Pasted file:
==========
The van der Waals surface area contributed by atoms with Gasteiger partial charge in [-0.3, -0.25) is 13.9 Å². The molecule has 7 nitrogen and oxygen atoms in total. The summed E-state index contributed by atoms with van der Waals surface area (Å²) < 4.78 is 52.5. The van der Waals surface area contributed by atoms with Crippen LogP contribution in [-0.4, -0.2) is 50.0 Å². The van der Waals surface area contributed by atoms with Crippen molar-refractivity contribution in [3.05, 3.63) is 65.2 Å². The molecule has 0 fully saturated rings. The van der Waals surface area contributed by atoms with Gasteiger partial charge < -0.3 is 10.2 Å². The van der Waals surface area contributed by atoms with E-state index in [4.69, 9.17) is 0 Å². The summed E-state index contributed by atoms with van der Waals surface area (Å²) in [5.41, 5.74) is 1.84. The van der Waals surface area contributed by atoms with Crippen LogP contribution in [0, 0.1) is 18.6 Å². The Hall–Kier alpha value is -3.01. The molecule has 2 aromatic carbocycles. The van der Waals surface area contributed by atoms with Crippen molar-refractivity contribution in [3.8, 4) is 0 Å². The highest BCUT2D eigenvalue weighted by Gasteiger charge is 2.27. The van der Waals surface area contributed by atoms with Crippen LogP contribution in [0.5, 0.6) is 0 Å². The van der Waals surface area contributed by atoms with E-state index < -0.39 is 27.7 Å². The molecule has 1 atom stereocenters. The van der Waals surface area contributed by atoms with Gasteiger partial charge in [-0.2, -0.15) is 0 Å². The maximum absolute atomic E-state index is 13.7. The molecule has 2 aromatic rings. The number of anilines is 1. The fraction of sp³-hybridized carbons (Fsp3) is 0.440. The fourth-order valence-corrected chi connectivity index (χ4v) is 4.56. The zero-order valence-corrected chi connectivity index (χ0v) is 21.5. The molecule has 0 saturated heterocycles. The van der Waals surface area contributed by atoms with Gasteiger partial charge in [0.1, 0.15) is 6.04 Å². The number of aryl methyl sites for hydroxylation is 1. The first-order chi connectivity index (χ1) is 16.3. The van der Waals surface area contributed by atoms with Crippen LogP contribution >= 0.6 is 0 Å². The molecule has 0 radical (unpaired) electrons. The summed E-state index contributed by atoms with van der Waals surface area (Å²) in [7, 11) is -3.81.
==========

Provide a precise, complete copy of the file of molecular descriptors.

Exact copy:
The van der Waals surface area contributed by atoms with Gasteiger partial charge in [-0.3, -0.25) is 13.9 Å². The molecule has 7 nitrogen and oxygen atoms in total. The summed E-state index contributed by atoms with van der Waals surface area (Å²) < 4.78 is 52.5. The van der Waals surface area contributed by atoms with Crippen LogP contribution in [-0.4, -0.2) is 50.0 Å². The van der Waals surface area contributed by atoms with Crippen molar-refractivity contribution in [3.05, 3.63) is 65.2 Å². The molecule has 0 fully saturated rings. The van der Waals surface area contributed by atoms with Gasteiger partial charge < -0.3 is 10.2 Å². The van der Waals surface area contributed by atoms with E-state index in [4.69, 9.17) is 0 Å². The summed E-state index contributed by atoms with van der Waals surface area (Å²) in [5.41, 5.74) is 1.84. The van der Waals surface area contributed by atoms with Crippen LogP contribution in [0, 0.1) is 18.6 Å². The Hall–Kier alpha value is -3.01. The molecule has 2 aromatic carbocycles. The van der Waals surface area contributed by atoms with Crippen molar-refractivity contribution in [3.8, 4) is 0 Å². The highest BCUT2D eigenvalue weighted by Gasteiger charge is 2.27. The van der Waals surface area contributed by atoms with Crippen LogP contribution in [0.5, 0.6) is 0 Å². The van der Waals surface area contributed by atoms with E-state index < -0.39 is 27.7 Å². The molecule has 1 atom stereocenters. The van der Waals surface area contributed by atoms with Gasteiger partial charge in [-0.2, -0.15) is 0 Å². The maximum absolute atomic E-state index is 13.7. The molecule has 2 aromatic rings. The number of anilines is 1. The fraction of sp³-hybridized carbons (Fsp3) is 0.440. The fourth-order valence-corrected chi connectivity index (χ4v) is 4.56. The zero-order valence-corrected chi connectivity index (χ0v) is 21.5. The molecule has 0 saturated heterocycles. The van der Waals surface area contributed by atoms with Gasteiger partial charge in [0.1, 0.15) is 6.04 Å². The number of aryl methyl sites for hydroxylation is 1. The first-order chi connectivity index (χ1) is 16.3. The van der Waals surface area contributed by atoms with Crippen LogP contribution >= 0.6 is 0 Å². The molecule has 0 radical (unpaired) electrons. The summed E-state index contributed by atoms with van der Waals surface area (Å²) in [7, 11) is -3.81.